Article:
The my400v also includes Java games, WAP 2.0, polyphonic ring tones, USB connectivity with a supplied USB cable (included in the sales package) and support for SMS and MMS messaging with T9 predictive text input for both. Thankfully, there is also a hands-free speakerphone, which is vital on all handsets - no matter what price range and features they offer.
Overall, the my400v is a solid, entry level phone with a few good features, but offers nothing overly outstanding.
Join the PC World newsletter!
Epson EcoTank Expression ET-2500
Smart LED Bulb LB130
Everki ContemPRO Roll Top Laptop Backpack
Samsung portable 1TB T3 drive
Linksys AC5400 MU-MIMO Gigabit router
Lexar® JumpDrive® S57 USB 3.0 flash drive
Epson WorkForce ET-4550
Microsoft L5V-00027 Sculpt Ergonomic Keyboard Desktop
Huawei Mate 9
3SIXT Ultra HD Sports Action Camera
Belkin MIXIT Metallic Lightning to USB Cable
Acer Swift 7
Logitech G403 Prodigy mouse
Epson WorkForce DS-360W
Google Daydream VR headset
Lexar® Portable SSD
Lexar® JumpDrive® S45 USB 3.0 flash drive
Lexar® Professional 1800x microSDHC™/microSDXC™ UHS-II cards
Dell Inspiron 5000 series 2-in-1
Blade 28 backpack by Arc’teryx
Audio-Technica ATH-ANC70 Noise Cancelling Headphones
HP Pavilion x360 13”
HD Pan/Tilt Wi-Fi Camera with Night Vision NC450
Dell XPS 13 laptop
Lexar® JumpDrive® C20c USB Type-C flash drive
Surface Pro 4
Garmin Fenix Chronos smartwatch
Most Popular Reviews
- 1 Oppo R9s Plus phone: Full, in-depth review
- 2 Samsung 2017 QLED Q7 TV: Full, in-depth review
- 3 HTC U Ultra phone full, in-depth review
- 4 Gigabyte Aorus GA-AX370-Gaming 5 AMD Ryzen AM4 motherboard review
- 5 Venom Blackbook Zero 14 laptop review
Latest News Articles
- Samsung unveils Bixby voice assistant for upcoming Galaxy S8
- BlackBerry readies a more secure version of the Samsung Galaxy S7
- Android device updates: Nougat rollout begins for the Moto Z Play
- ZTE pays US$892M settlement to US over illegal sales to Iran
- Google Assistant learns how to read texts as its prime-time rollout continues
PCW Evaluation Team
A smarter way to print for busy small business owners, combining speedy printing with scanning and copying, making it easier to produce high quality documents and images at a touch of a button.
I've had a multifunction printer in the office going on 10 years now. It was a neat bit of kit back in the day -- print, copy, scan, fax -- when printing over WiFi felt a bit like magic. It’s seen better days though and an upgrade’s well overdue. This HP OfficeJet Pro 8730 looks like it ticks all the same boxes: print, copy, scan, and fax. (Really? Does anyone fax anything any more? I guess it's good to know the facility’s there, just in case.) Printing over WiFi is more-or- less standard these days.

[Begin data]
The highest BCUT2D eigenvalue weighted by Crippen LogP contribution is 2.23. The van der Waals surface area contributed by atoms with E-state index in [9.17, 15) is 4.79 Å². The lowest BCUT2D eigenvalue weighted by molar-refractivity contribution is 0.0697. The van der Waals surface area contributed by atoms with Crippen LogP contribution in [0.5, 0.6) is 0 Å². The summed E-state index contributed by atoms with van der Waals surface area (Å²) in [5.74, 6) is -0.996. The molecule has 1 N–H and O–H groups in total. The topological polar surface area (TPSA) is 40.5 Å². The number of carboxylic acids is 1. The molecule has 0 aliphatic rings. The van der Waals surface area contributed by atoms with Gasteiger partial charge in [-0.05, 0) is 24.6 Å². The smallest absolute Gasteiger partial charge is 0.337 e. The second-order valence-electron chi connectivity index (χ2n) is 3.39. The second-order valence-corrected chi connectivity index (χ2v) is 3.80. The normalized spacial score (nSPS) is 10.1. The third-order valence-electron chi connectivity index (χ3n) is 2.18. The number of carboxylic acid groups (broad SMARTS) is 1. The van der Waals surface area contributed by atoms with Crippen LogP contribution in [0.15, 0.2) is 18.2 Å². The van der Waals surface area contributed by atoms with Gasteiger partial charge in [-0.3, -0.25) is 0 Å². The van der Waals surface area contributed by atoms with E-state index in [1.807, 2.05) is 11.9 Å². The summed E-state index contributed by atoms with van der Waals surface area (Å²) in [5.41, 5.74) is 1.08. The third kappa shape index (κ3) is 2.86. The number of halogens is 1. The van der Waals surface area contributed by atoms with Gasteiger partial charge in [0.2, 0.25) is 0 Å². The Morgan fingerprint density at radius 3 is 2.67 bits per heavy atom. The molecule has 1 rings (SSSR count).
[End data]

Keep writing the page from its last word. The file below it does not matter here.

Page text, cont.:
As a freelance writer who is always on the go, I like my technology to be both efficient and effective so I can do my job well. The HP OfficeJet Pro 8730 Inkjet Printer ticks all the boxes in terms of form factor, performance and user interface.
I’d happily recommend this touchscreen laptop and Windows 10 as a great way to get serious work done at a desk or on the road.
Ultimately, I think the Windows 10 environment is excellent for me as it caters for so many different uses. The inclusion of the Xbox app is also great for when you need some downtime too!
For me, the Xbox Play Anywhere is a great new feature as it allows you to play your current Xbox games with higher resolutions and better graphics without forking out extra cash for another copy. Although available titles are still scarce, but I’m sure it will grow in time.
- And the 2017 winner of the Formula 1 Best Pit Lane Boom Gantry is...
- Behind the scenes with Team Walkinshaw at V8 Supercars Melbourne 2017
- First look at the Formula 1 2017 pit lane in Melbourne, Australia
- What's the difference between an Intel Core i3, i5 and i7?
- Laser vs. inkjet printers: which is better?
- FTSocial Media ExecutiveNSW
- TPOrganisational Change Manager | Office 365QLD
- FTSecurity Support AnalystNSW
- CCApplication Architect - CloudVIC
- FTMarketing Specialist (B2B Sales)NSW
- TPDevOps ManagerVIC
- FTSOE EngineerQLD
- FTMid Level PHP DeveloperNSW
- CCAgile Project ManagerNSW
- CCBusiness AnalystNSW
- TPAutomation Test AnalystSA
- FTSenior Project ManagerNSW
- FTNV1 Cleared Software Engineer - Defence Projects - North Ryde areaNSW
- FTGIS Software DeveloperQLD
- CCDevOps Engineer - TelcoVIC
- FTDatabase Modelling SpecialistSA
- CCInfosphere ConsultantACT
- FTWeb DesignerACT
- FTSenior Java EngineerACT
- CCSenior Developer - Oracle - TelcoVIC
- FTDatabase DeveloperSA
- CCChange LeadNSW
- FTDeployment Manager | ContractVIC
- FTL&D ConsultantVIC
- FTPower BI Reporting DevelopersSA